Doug graduated in 1994 and got a job working as a technician in a GM dealership. Fast forward to 2018 – he had been working 24 years straight with GM dealerships as a service technician doing drivability and electrical.
“At that time, I got an opportunity to go back to Chemeketa Community College and work as an automotive instructor,” he says. “That’s what I do now.”
Part of accepting the automotive instructor position meant Doug had to take a sizable pay cut, and his brother-in-law, who is a teacher in California, suggested Doug find something he loved to do and make some money on the side.
“When I was still working as a tech, I had a jet ski piston that I scratched a face on with a cordless Dremel,” he says. “I drilled some holes for eyes and a nose. I took it to work and showed my friends who thought it was really cool and they asked if I could make them one. Of course, I said OK. We found a junk piston around the shop and I carved somebody up one. The next thing you know, I put the photos of it on Facebook and everybody started asking if I sold those.”
Doug had found his side gig, although he admits, his early piston faces were fairly rudimentary. He still has his very first one in his office, which he made in November 2017.
“My friend talked me into getting on Instagram and that’s where it just took off,” Rogers says. “It motivated me. I’ve met other artists through the internet who I’ve collaborated with and I’ve made some good friends around the world even though we haven’t met in person. It’s just awesome. I now have 8,500 followers who appreciate what I do. It’s just been a blessing. It’s kind of a therapy.”
Looking at Doug’s piston art, you might guess he has a fairly extensive art background, but it seems his talents came naturally and have been honed over the years.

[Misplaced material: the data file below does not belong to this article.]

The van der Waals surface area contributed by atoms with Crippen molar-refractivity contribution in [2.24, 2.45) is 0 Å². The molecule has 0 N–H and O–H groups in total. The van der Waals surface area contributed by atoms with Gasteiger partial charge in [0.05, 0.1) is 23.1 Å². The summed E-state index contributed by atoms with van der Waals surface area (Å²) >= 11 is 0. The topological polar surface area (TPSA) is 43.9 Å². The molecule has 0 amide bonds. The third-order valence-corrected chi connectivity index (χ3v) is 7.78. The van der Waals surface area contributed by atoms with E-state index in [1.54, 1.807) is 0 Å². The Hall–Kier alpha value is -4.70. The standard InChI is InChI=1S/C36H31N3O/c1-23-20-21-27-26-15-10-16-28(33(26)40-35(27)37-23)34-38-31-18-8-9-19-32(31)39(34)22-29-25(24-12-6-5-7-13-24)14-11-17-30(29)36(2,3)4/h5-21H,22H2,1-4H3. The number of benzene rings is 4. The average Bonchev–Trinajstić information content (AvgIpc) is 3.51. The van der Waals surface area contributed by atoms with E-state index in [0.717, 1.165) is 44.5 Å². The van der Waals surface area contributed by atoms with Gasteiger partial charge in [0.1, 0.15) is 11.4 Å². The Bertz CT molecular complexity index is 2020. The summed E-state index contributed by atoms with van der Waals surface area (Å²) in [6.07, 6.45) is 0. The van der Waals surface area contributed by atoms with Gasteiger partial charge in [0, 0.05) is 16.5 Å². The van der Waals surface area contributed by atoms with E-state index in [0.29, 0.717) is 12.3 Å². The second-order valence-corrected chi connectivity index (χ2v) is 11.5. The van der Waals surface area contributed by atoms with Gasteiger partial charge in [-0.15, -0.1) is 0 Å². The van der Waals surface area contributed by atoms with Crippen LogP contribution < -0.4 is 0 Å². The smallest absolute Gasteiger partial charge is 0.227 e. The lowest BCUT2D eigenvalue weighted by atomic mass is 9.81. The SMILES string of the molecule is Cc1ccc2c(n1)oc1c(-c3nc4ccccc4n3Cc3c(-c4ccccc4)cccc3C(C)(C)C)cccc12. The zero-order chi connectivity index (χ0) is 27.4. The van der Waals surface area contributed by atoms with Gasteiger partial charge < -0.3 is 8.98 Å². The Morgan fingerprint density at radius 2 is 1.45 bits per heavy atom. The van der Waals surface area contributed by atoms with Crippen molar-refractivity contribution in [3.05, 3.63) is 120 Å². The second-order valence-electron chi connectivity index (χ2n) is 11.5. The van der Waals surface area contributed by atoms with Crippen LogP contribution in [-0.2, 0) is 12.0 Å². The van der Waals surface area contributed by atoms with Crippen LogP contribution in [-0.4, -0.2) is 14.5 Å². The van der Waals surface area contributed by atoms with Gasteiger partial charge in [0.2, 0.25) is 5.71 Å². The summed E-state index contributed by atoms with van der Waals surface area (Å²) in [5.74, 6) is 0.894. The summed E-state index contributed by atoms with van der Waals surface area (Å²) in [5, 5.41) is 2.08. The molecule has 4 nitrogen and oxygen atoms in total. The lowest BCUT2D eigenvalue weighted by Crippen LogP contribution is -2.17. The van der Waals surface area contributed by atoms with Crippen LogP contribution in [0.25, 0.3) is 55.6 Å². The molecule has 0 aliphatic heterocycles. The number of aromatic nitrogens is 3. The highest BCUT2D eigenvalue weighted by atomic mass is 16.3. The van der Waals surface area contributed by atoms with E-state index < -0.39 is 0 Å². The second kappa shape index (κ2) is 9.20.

“I’ve always had a little bit of an artsy side, but I’ve never considered myself to have a talent really,” he says. “I don’t know where my ability comes from other than I just like things that look neat. I’m not the first person ever to carve a piston, or the last to do it, but I just developed a style that I like. I like them to emote. I like them to have an attitude. That’s just my personality. I’m kind of a jokester and I like custom culture art like Ed Roth (Rat Fink) and stuff like that. I don’t know where it came from, but it’s evolving and I’m going with it.”
How does Doug make his works of piston art? He primarily carves them using hand tools and a lot of creativity.
“I just have small tools here,” he says. “I don’t have a lathe or any machines. I do this with Dremels, hand bits and hand drills. Right now, I have a Craftsman. My tools are just mechanic’s tools – thread inserts, angled side cutters, various hand drills, files, micro files, brass hammers, miniature ball peen hammers, and crescent wrenches.
“I have tons of drill bit sets with different coatings. I have an 8˝ drill press for my bench that I do some stuff. For the most part, when I drill a piston out, I have a DeWalt cordless drill that I use because they have a little clutch on them. I just hold it by hand with a box to catch the chips.”